St. Leonard’s or Middleton Parish Church on its hill above the town is by far the oldest building in the area and arguably the oldest in Greater Manchester. It is also the last great unrestored medieval church in the Manchester area, having been carefully and sensitively preserved for over 100 years.
The church was first established in Saxon times and was a safe haven for the Holy Island monks carrying Lindisfarne Gospels and the coffin of Saint Cuthbert escaping from the marauding Vikings around 880 A.D. It was then dedicated to St. Cuthbert. The church was rebuilt in Norman times and re-dedicated to St. Leonard. In 1412 it was largely rebuilt by Middleton’s Thomas Langley, who rose to be Prince Bishop of Durham and Chancellor to Kings Henry IV, V and VI. He was also proposed as a Cardinal, but never quite became one. In a very early act of conservation, Bishop Langley retained some of the Norman detailing, notably in the unique tower arch. In 1524, Richard Assheton, lord of the manor, remodelled the church and adding a clerestory and possibly, the unusually ornamented porch… all in celebration of his role in the Battle of Flodden 11 years before.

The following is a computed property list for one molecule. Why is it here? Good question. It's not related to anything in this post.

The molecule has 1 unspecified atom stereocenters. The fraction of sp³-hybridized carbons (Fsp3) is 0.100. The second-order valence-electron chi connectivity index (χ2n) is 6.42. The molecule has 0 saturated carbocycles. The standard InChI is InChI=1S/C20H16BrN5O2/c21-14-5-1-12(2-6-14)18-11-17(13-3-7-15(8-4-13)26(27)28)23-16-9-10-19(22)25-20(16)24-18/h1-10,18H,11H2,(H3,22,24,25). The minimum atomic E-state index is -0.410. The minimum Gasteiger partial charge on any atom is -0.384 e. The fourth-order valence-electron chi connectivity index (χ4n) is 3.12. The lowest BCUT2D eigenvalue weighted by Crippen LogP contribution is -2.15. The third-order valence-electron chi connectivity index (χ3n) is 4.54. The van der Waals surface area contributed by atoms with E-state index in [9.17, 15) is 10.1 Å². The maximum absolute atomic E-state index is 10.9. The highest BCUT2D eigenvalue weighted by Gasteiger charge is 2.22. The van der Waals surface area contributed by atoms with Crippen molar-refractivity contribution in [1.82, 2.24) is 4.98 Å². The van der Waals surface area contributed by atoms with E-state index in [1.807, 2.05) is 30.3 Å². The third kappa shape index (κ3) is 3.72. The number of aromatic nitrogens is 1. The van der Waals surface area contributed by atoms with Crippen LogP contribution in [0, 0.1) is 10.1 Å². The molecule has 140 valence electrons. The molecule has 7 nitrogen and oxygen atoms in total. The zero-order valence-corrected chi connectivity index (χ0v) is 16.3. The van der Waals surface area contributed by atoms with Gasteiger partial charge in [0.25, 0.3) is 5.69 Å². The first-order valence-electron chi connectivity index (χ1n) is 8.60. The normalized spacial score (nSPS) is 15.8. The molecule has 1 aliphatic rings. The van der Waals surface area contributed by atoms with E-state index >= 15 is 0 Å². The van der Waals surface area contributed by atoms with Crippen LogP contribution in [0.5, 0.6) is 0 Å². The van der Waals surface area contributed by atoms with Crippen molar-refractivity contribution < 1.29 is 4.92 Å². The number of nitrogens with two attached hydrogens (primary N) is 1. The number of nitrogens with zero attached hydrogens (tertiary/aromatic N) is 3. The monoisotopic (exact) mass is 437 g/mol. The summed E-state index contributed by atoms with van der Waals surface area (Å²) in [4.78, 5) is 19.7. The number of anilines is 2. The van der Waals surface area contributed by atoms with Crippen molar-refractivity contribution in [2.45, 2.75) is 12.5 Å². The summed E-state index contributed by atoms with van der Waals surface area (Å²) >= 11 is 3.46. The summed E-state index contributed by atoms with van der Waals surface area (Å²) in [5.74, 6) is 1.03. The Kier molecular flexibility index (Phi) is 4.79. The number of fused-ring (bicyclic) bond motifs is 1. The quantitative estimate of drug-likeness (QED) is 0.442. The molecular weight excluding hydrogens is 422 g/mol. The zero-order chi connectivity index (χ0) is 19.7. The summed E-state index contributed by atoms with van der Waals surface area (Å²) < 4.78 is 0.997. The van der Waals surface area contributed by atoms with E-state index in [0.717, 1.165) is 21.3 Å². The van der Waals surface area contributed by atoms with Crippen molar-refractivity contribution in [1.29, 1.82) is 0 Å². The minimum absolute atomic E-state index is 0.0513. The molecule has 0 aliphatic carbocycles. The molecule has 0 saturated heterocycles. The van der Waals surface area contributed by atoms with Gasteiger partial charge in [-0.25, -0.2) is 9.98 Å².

The Reformation shortly afterwards destroyed much of the interior but several medival features survived, including Langley’s rood and parclose screens, misericords, brasses and the famous medieval ‘Flodden Window’. After the turmoil of the 1600s, the Geogians added a series of classical monuments in the 1700s but their balconies were all taken out by the romantic Victorian, George Shaw, who undertook sensitive alterations and added a rather special pulpit and lectern.
In the twentieth century, Edgar Wood restored the roof, added a boiler house and set the church on a route of sensitive change which involved installing beautiful stained glass windows by leading artists, including Christopher Whall, and a choir practice room designed by the Arts & Crafts modernist designer, George Pace. St. Leonard’s Church is listed Outstanding Grade I by Historic England.
The church is also open for worship on Sundays and other days, CLICK HERE for details.